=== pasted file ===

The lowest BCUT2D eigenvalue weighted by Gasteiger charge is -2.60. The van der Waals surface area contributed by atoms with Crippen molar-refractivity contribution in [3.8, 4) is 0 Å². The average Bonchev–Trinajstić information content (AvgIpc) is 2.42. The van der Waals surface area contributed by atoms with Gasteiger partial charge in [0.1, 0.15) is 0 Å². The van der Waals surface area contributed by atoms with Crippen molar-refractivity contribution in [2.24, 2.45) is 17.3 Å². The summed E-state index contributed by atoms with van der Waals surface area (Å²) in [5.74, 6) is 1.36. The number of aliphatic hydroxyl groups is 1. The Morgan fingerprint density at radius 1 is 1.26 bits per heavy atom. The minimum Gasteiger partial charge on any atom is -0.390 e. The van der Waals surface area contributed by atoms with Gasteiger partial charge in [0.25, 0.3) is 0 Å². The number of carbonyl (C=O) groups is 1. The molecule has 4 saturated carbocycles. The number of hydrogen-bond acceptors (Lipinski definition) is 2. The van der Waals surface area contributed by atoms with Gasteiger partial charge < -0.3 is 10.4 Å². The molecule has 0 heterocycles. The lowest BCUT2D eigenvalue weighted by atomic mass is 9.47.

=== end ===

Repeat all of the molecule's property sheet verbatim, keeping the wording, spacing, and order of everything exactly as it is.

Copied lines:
The lowest BCUT2D eigenvalue weighted by Gasteiger charge is -2.60. The van der Waals surface area contributed by atoms with Crippen molar-refractivity contribution in [3.8, 4) is 0 Å². The average Bonchev–Trinajstić information content (AvgIpc) is 2.42. The van der Waals surface area contributed by atoms with Gasteiger partial charge in [0.1, 0.15) is 0 Å². The van der Waals surface area contributed by atoms with Crippen molar-refractivity contribution in [2.24, 2.45) is 17.3 Å². The summed E-state index contributed by atoms with van der Waals surface area (Å²) in [5.74, 6) is 1.36. The number of aliphatic hydroxyl groups is 1. The Morgan fingerprint density at radius 1 is 1.26 bits per heavy atom. The minimum Gasteiger partial charge on any atom is -0.390 e. The van der Waals surface area contributed by atoms with Gasteiger partial charge in [0.25, 0.3) is 0 Å². The number of carbonyl (C=O) groups is 1. The molecule has 4 saturated carbocycles. The number of hydrogen-bond acceptors (Lipinski definition) is 2. The van der Waals surface area contributed by atoms with Gasteiger partial charge < -0.3 is 10.4 Å². The molecule has 0 heterocycles. The lowest BCUT2D eigenvalue weighted by atomic mass is 9.47.